At Google we have an immense aperture into the global cybersecurity threat landscape and the means to mitigate risks that stem from those threats. With our recently launched Google Cybersecurity Action Team, we are bringing more of our security abilities and advisory services to our customers to increase their defenses.
A big part of this is to bridge our collective threat intelligence to yield specific insights, such as when malicious hackers exploit improperly-secured cloud instances to download cryptocurrency mining software to the system—sometimes within 22 seconds of being compromised. This is one of several observations that we have published in the first issue of the Threat Horizons report (read the executive summary or the full report.) The report highlights recent observations from the Google Threat Analysis Group (TAG), Google Cloud Security and Trust Center, Google Cloud Threat Intelligence for Chronicle, Trust and Safety, and other internal teams who collectively work to protect our customers and users.
The report’s goal is to provide actionable intelligence that enables organizations to ensure their cloud environments are best protected against ever-evolving threats. In this and future threat intelligence reports, the Google Cybersecurity Action Team will provide threat horizon scanning, trend tracking, and Early Warning announcements about emerging threats requiring immediate action.
While cloud customers continue to face a variety of threats across applications and infrastructure, many successful attacks are due to poor hygiene and a lack of basic control implementation. Most recently, our internal security teams have responded to cryptocurrency mining abuse, phishing campaigns, and ransomware. Given these specific observations and general threats, organizations that put emphasis on secure implementation, monitoring and ongoing assurance will be more successful in mitigating these threats or at the very least reduce their overall impact.
The cloud threat landscape in 2021 was more complex than just rogue cryptocurrency miners, of course. Google researchers from TAG exposed a credential phishing attack by Russian government-supported APT28/Fancy Bear at the end of September that Google successfully blocked; a North Korean government-backed threat group which posed as Samsung recruiters to send malicious attachments to employees at several South Korean anti-malware cybersecurity companies; and detected customer installations infected with Black Matter ransomware (the successor to the DarkSide ransomware family.)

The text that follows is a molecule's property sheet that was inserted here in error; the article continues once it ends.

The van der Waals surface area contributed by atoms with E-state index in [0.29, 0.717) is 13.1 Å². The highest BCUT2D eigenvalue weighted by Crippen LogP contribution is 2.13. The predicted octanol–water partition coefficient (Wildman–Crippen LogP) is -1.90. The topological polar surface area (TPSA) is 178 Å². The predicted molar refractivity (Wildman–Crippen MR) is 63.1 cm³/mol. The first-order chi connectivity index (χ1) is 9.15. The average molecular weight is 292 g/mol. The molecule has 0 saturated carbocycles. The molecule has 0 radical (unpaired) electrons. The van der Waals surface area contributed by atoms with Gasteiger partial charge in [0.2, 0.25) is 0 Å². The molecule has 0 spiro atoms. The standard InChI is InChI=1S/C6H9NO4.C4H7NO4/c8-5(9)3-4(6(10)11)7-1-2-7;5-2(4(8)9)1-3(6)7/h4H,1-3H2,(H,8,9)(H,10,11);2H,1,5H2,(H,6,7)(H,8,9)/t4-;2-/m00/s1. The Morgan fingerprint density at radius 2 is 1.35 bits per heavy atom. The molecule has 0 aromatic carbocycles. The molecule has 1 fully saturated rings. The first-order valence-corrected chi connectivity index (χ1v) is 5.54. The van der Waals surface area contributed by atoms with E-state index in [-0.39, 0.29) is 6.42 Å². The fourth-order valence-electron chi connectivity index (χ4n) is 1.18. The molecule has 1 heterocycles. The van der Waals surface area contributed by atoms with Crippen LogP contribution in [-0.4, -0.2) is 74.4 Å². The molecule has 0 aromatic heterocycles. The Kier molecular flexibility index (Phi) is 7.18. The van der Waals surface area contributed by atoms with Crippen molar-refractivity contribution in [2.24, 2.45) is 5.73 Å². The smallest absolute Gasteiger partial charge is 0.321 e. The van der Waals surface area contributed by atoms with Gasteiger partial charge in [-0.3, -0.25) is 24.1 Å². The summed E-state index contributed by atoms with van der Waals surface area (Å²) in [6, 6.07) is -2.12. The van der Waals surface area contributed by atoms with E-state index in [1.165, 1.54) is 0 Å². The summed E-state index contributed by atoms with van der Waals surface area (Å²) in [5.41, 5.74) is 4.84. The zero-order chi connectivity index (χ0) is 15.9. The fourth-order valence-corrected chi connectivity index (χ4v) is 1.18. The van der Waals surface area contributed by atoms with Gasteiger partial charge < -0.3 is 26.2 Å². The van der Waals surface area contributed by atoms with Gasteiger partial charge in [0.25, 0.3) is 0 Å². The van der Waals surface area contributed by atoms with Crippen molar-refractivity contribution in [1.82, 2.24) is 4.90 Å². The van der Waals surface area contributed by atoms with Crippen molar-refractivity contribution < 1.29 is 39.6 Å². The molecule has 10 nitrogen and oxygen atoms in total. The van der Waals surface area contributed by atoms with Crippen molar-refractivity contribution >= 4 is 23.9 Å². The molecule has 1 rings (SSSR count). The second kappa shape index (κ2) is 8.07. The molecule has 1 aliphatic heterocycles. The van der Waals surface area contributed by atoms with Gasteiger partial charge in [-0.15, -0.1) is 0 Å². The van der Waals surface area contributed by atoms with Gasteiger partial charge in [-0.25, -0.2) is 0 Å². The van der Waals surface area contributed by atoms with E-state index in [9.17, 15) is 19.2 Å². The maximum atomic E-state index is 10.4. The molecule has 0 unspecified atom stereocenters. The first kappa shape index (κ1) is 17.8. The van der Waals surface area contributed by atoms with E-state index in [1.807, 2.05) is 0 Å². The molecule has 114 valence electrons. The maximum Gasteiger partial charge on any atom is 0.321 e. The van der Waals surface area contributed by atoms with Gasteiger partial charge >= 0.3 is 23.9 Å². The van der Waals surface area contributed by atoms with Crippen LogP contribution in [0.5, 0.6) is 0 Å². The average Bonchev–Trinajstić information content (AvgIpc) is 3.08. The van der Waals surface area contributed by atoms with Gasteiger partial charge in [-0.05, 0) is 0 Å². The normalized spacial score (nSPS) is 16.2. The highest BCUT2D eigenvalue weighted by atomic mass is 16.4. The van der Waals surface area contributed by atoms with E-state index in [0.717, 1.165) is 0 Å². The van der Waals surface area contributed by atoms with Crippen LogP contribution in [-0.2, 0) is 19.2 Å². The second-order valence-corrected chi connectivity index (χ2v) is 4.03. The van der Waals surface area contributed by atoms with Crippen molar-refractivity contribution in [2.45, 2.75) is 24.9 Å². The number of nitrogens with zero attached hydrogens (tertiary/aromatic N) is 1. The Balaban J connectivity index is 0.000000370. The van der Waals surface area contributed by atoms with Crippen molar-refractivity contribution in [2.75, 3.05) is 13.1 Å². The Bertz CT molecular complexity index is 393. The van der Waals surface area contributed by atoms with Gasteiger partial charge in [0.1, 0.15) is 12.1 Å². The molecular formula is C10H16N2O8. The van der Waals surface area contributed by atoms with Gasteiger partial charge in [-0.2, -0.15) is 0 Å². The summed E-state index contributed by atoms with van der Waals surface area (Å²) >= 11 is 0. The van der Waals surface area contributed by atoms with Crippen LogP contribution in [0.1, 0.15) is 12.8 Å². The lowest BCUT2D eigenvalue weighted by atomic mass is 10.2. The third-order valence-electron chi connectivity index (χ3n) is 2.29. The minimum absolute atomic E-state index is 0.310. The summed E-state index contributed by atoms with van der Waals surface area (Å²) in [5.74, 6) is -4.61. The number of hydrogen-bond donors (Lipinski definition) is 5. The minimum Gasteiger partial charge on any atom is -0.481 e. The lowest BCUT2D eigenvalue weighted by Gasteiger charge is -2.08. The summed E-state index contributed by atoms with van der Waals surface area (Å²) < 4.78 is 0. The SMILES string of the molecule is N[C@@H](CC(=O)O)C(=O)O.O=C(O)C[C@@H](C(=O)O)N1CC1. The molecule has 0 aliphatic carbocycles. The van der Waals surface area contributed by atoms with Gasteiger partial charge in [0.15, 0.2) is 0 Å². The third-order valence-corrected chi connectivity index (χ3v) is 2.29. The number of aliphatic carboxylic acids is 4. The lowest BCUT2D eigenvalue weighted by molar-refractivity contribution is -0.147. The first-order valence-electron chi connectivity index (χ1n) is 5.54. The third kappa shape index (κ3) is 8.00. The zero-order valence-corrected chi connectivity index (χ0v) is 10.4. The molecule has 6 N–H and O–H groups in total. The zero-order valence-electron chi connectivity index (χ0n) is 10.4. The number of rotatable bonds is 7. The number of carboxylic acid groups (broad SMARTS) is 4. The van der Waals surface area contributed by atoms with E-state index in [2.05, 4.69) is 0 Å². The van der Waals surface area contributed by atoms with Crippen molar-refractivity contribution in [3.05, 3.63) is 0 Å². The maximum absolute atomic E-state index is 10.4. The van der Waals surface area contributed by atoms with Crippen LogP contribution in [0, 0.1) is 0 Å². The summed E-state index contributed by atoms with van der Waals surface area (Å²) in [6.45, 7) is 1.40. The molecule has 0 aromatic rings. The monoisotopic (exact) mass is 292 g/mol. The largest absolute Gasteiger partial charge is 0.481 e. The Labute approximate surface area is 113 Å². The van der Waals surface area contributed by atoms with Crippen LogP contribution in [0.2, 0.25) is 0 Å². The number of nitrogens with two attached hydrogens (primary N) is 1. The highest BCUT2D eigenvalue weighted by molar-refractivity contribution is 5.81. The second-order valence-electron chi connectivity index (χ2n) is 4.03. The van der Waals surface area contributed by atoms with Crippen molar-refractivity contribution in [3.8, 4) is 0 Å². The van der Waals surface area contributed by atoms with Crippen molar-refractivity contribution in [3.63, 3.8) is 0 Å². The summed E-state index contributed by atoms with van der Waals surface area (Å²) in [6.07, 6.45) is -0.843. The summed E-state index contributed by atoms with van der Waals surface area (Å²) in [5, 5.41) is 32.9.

Across these four instances of malicious activity, we see the impact of poorly-secured customer installations. To stop them, we embrace a shared fate model with our customers, and provide trends and lessons learned from recent cybersecurity incidents and close calls. We suggest several concrete actions for customers that will help them manage the risks they face. Vulnerable GCP instances, spear-phishing attacks, patching software, and using public code repositories all come with risks. Following these recommendations can reduce the chance of unexpected financial losses and outcomes that may harm your business:
Audit published projects to ensure certs and credentials are not accidentally exposed. Certs and credentials are mistakenly included in projects published on GitHub and other repositories on a regular basis. Audits help avoid this mistake.
Authenticate downloaded code with hashing. The common practice for clients to download updates and code from cloud resources raises the concern that unauthorized code may be downloaded in the process. Meddler in the Middle (MITM) attacks may cause unauthorized source code to be pulled into production. Hashing and verifying all downloads preserves the integrity of the software supply chain and establishes an effective chain of custody.
Use multiple layers of defense to combat theft of credentials and authentication cookies. Cloud-hosted resources have the benefit of high availability and “anywhere, anytime” access. While this streamlines workforce operations, malicious actors try to take advantage of the ubiquitous nature of the cloud to compromise cloud resources. Despite the growing public attention to cybersecurity, spear-phishing and social engineering tactics are frequently successful, so defensive measures need to be robust and layered to protect cloud resources due to ubiquitous access. In addition to two-factor authentication, Cloud administrators should strengthen their environment through Context-Aware Access and solutions such as BeyondCorp Enterprise and Work Safer.
The executive summary of the Threat Horizons report is available here, and the full report goes into greater detail of the current cloud threat landscape and the steps we recommend to reduce those risks, and can be downloaded here.
Read More for the details.